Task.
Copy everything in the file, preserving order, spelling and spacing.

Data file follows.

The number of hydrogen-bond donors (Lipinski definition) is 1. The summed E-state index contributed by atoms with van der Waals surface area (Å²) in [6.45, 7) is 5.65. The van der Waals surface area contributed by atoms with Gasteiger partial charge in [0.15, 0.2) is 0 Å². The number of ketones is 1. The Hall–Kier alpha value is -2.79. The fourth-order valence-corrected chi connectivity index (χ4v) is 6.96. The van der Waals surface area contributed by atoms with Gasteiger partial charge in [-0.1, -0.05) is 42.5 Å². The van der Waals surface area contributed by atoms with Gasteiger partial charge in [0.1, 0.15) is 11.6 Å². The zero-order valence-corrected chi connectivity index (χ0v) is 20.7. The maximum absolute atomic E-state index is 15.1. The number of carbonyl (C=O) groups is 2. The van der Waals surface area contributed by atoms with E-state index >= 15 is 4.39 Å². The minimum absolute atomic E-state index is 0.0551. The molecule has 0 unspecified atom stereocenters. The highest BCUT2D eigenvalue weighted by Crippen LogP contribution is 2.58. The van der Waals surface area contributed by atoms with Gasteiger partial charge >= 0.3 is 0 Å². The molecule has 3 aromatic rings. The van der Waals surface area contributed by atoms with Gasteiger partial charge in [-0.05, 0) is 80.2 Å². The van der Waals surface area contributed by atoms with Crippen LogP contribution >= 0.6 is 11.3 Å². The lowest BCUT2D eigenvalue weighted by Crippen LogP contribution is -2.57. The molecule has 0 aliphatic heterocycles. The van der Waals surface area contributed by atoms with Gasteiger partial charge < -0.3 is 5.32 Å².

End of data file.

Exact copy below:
The number of hydrogen-bond donors (Lipinski definition) is 1. The summed E-state index contributed by atoms with van der Waals surface area (Å²) in [6.45, 7) is 5.65. The van der Waals surface area contributed by atoms with Gasteiger partial charge in [0.15, 0.2) is 0 Å². The number of ketones is 1. The Hall–Kier alpha value is -2.79. The fourth-order valence-corrected chi connectivity index (χ4v) is 6.96. The van der Waals surface area contributed by atoms with Gasteiger partial charge in [-0.1, -0.05) is 42.5 Å². The van der Waals surface area contributed by atoms with Gasteiger partial charge in [0.1, 0.15) is 11.6 Å². The zero-order valence-corrected chi connectivity index (χ0v) is 20.7. The maximum absolute atomic E-state index is 15.1. The number of carbonyl (C=O) groups is 2. The van der Waals surface area contributed by atoms with E-state index >= 15 is 4.39 Å². The minimum absolute atomic E-state index is 0.0551. The molecule has 0 unspecified atom stereocenters. The highest BCUT2D eigenvalue weighted by Crippen LogP contribution is 2.58. The van der Waals surface area contributed by atoms with Gasteiger partial charge >= 0.3 is 0 Å². The molecule has 3 aromatic rings. The van der Waals surface area contributed by atoms with Gasteiger partial charge in [-0.05, 0) is 80.2 Å². The van der Waals surface area contributed by atoms with Crippen LogP contribution >= 0.6 is 11.3 Å². The lowest BCUT2D eigenvalue weighted by Crippen LogP contribution is -2.57. The molecule has 0 aliphatic heterocycles. The van der Waals surface area contributed by atoms with Gasteiger partial charge < -0.3 is 5.32 Å².